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Poesy Liang in her studio. Photo by Stacy Liu.

On the banks of Jalan Imbi, through tributaries of old-charm streets that smell of drain water and steamed fish, lies a slender house with a rusty, faded-pink gate. The house occupies a small part of the ground floor of a block that, from afar, looks like a chest of white drawers.

This home, around 30-years-old, is split into two worlds. As you walk through the front door, you are greeted by the first: an eery sight of old, unlit lanterns, each hanging by a rope across a wall above a black piano. Look left, and there are 26 ship steering wheels of all sizes stuck on a wall.

All these nautical antiques were once collected and sold in three shops across the Klang Valley by the father of the house’s current resident, Poesy Liang.

Poesy, 39, has milky-white complexion, with narrow cat-like eyes that taper to the sides. She moves with a slight stiffness, but it’s nothing conspicuous. She wears a dragonfly diamond ring, which she made herself.

 

She’s a painter, a jewellery-maker, a singer, an interior designer and is the founder of charities such as Helping Angels and the Bald Empathy Movement.

 

Much like her home, she is an artist who works in different worlds. In short: she’s a painter, a jewellery-maker, a singer, an interior designer and is the founder of charities such as Helping Angels and the Bald Empathy Movement. The latter is a project that enlisted the likes of Elvira Arul and Ras Adiba to shave their heads to raise awareness towards cancer survivors and others suffering from chronic illnesses.

Two weeks after we met, Poesy flew to New York as an attendee of the prestigious Nexus Global Youth Summit on Innovative Philanthropy and Social Entrepreneurship, where hundreds of the world’s brightest young wealth holders and social entrepreneurs came together to discuss topics related to philanthropy and global problem solving.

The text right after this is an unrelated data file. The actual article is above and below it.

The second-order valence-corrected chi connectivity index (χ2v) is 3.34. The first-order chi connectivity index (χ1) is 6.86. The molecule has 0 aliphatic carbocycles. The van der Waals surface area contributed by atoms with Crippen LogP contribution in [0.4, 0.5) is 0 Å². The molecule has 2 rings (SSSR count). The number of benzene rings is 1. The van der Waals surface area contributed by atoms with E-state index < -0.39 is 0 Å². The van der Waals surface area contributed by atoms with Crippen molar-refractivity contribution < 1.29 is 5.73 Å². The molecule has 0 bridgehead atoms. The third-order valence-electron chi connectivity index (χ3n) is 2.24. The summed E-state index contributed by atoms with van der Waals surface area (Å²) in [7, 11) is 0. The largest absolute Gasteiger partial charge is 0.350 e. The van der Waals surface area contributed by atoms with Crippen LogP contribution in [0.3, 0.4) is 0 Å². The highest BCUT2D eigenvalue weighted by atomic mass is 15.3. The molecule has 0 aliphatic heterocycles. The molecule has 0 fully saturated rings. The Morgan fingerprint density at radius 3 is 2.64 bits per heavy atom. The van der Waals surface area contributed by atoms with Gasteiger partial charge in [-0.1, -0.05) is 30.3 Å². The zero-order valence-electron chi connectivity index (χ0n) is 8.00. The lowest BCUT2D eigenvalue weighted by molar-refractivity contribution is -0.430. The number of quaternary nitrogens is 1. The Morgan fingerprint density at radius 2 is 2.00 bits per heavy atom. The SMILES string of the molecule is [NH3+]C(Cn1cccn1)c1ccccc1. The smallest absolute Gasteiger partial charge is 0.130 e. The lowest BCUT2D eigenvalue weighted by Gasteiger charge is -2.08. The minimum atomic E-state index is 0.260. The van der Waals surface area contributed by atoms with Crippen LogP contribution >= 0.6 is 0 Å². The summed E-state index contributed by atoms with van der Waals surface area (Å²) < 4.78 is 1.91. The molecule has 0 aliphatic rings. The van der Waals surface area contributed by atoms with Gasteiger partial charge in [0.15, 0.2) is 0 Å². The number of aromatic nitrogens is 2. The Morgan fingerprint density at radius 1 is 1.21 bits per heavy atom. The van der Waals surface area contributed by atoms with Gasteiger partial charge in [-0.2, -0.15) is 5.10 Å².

She was named Her Worlds “Woman of the Year” in 2011. Hong Kong producers and her French agent based in Cannes are dying to make her the focus of a feature film. But in parsing through her achievements, seeing Poesy stand on her own two feet, literally and figuratively, is the greatest miracle of all.

Today, Poesy is preparing to apply the finishing touches to her latest work, tentatively called “Lily and Blues”. But she is an empress in need of her clothes. “I need to change before I paint,” she says. She leaves, and returns dressed like a swan, with blue, green and yellow splotches decorating the hem of her white gown. This is on purpose—she paints in this frock, and has kept it dirty for years. “The whole idea is to not keep this dress white.”

Poesy spends most of her life in the other half of the house, at the back. She returned to the family residence eight years ago—her parents live in a nearby semi-detached unit—and has reinvented her childhood home. Now, it’s an art studio, with several life-sized canvases sitting on tiled flooring, while paintings of anything from cats leaping on rooftops (a series called “Peranakan Rooftop Cats”) to a dinosaur-meets-giraffe creature standing in the meadows (affectionately titled “OCD Giraffe”) scattered across the room. In this universe, anything is possible.

“For any new person that comes to this house, the minute they walk in, they’ll see all the antiques and go waah,” says Poesy. She laughs, and the laugh is sudden, strong, filling the cup of life to the brim.

“They step in, and it’s this experience I bring them into. They’ll wonder, where do all these things come from? And then, my story comes out.”

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In 1992, Poesy stopped walking.“It was like a computer breakdown. Sometimes, you’re working halfway, and it crashes,” she says. One of her earliest memories of her legs failing was during her first tennis lesson after finishing SPM. She stretched to return a ball, her body propelled forward like a rocket. Her legs stayed rooted to the ground. “So I tumbled, and sprained my ankle.” Soon, it would extend to her daily life. “I would walk, then I’d collapse. It would happen out of blue. Walk, walk, walk, collapse. I didn’t know why.”